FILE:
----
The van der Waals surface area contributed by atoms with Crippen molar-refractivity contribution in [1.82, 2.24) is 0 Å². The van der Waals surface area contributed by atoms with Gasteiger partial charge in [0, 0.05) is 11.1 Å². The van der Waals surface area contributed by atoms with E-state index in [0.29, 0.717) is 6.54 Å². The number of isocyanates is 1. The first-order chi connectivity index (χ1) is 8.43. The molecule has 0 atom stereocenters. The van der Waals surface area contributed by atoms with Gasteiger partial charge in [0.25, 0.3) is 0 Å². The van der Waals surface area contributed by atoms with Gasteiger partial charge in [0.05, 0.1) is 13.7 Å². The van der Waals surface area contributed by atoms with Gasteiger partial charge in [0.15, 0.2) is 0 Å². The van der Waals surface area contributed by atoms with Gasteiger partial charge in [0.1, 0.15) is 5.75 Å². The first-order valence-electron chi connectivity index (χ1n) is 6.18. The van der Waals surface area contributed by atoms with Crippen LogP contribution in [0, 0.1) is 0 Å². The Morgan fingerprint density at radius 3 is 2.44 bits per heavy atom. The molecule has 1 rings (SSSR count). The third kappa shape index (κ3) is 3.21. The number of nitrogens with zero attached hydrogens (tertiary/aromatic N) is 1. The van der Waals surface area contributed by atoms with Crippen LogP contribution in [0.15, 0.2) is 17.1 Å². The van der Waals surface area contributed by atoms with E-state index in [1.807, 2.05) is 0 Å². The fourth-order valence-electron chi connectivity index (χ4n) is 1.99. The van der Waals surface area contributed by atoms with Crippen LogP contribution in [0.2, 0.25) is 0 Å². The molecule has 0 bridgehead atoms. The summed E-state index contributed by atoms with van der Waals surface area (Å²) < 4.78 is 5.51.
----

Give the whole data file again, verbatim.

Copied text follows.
The van der Waals surface area contributed by atoms with Crippen molar-refractivity contribution in [1.82, 2.24) is 0 Å². The van der Waals surface area contributed by atoms with Gasteiger partial charge in [0, 0.05) is 11.1 Å². The van der Waals surface area contributed by atoms with E-state index in [0.29, 0.717) is 6.54 Å². The number of isocyanates is 1. The first-order chi connectivity index (χ1) is 8.43. The molecule has 0 atom stereocenters. The van der Waals surface area contributed by atoms with Gasteiger partial charge in [0.25, 0.3) is 0 Å². The van der Waals surface area contributed by atoms with Gasteiger partial charge in [0.05, 0.1) is 13.7 Å². The van der Waals surface area contributed by atoms with Gasteiger partial charge in [0.15, 0.2) is 0 Å². The van der Waals surface area contributed by atoms with Gasteiger partial charge in [0.1, 0.15) is 5.75 Å². The first-order valence-electron chi connectivity index (χ1n) is 6.18. The van der Waals surface area contributed by atoms with Crippen LogP contribution in [0, 0.1) is 0 Å². The Morgan fingerprint density at radius 3 is 2.44 bits per heavy atom. The molecule has 1 rings (SSSR count). The third kappa shape index (κ3) is 3.21. The number of nitrogens with zero attached hydrogens (tertiary/aromatic N) is 1. The van der Waals surface area contributed by atoms with Crippen LogP contribution in [0.15, 0.2) is 17.1 Å². The van der Waals surface area contributed by atoms with E-state index in [1.807, 2.05) is 0 Å². The fourth-order valence-electron chi connectivity index (χ4n) is 1.99. The van der Waals surface area contributed by atoms with Crippen LogP contribution in [0.2, 0.25) is 0 Å². The molecule has 0 bridgehead atoms. The summed E-state index contributed by atoms with van der Waals surface area (Å²) < 4.78 is 5.51.